People who are homeless or precariously housed rely on a variety of resources (homeless shelters, housing providers, drop-in centers, and other social service programs) to access the services they need to gain stability in their lives. Shelter and housing providers serve as a vital safety net for people who have temporarily lost stable housing. The strength and efficacy of this safety net is ultimately dependent upon the quality, knowledge, and skills of the staff that operate the programs.
Service providers have often described challenges in training and retaining quality staff. These challenges have come in the following areas:
- Internal Organizational Capacity. Currently, housing and shelter providers do not have the internal organizational capacity to provide on-going training for their staff. Over the past few years, most housing and homeless shelter providers have seen dramatic cuts/zero growth in Federal and State funding. Cuts have come most severely in services and operational funds. Providers have responded by laying off staff, cutting staff salary, decreasing services and hours of operation, and limiting spending on other “non-essential” items like staff development. As a result, providers are finding more difficulty in retaining quality staff, leading to a decrease in their quality of service.
- Unavailability of Customized Training. Trainings customized to the needs of staff who serve people who are homeless are extremely limited due to the uniqueness of this population. Direct service staff have consistently expressed frustration with trainings that are limited in their applicability to their work.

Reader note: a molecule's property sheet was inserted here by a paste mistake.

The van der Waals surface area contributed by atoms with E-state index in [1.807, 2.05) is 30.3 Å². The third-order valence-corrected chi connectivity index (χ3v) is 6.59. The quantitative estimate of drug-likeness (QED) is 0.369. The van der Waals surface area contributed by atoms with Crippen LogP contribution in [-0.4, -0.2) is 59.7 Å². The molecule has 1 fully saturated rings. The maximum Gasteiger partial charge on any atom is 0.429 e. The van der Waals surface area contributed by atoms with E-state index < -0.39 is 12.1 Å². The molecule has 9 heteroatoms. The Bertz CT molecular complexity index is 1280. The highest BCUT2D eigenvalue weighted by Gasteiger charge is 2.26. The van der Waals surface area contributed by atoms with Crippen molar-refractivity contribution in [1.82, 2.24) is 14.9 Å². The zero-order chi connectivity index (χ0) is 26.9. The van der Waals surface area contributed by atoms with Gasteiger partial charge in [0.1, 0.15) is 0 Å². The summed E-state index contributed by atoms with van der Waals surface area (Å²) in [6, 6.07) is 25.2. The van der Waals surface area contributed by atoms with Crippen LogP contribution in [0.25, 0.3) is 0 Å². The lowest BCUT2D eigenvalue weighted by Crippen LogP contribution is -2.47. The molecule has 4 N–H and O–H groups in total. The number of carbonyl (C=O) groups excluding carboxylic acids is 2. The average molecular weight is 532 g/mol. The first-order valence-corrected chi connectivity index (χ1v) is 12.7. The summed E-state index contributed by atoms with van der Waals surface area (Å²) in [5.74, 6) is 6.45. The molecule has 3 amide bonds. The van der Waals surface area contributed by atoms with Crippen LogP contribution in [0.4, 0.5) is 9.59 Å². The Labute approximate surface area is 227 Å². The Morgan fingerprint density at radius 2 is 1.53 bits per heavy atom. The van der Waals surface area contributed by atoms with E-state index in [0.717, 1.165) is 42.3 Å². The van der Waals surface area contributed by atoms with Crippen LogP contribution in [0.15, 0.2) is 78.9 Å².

- Information/Service Model Isolation. The inadequate frequency of training for direct service staff limits the opportunities for such individuals to enhance their skills and knowledge, receive new information (trends, service models, resources), and discuss service issues/concerns within a larger community. Lack of training opportunities can lead to feelings of isolation among staff and a substandard quality of service for people in need as staff work with outdated information, service strategies and resources. Ultimately, this lack of information leaves direct service staff—those who have historically led the way in informing and advocating for better housing and homeless policies—ill-equipped to fulfill this vital role.
MESH provides a vital role to the metro housing continuum’s efforts to end homelessness through our community trainings. Direct service organizations, community based nonprofits, county social service, corrections, and public health departments, faith based organizations, and others, all benefit from the sharing of best practices and learning from the experts in the field, and contribute to the creation of solutions to end homelessness. It is at the intersection of community education and homelessness that MESH has the opportunity to increase community awareness of local homelessness and to define the community’s role in ending it. Through the coordination of Homelessness 101 & 201 (MESH’s community education program), we have the opportunity to ensure that each metro county, each partner organization, and the public, all have a clear and accurate understanding of the knowledge, skills, best practices, capacities, and tools necessary to end homelessness.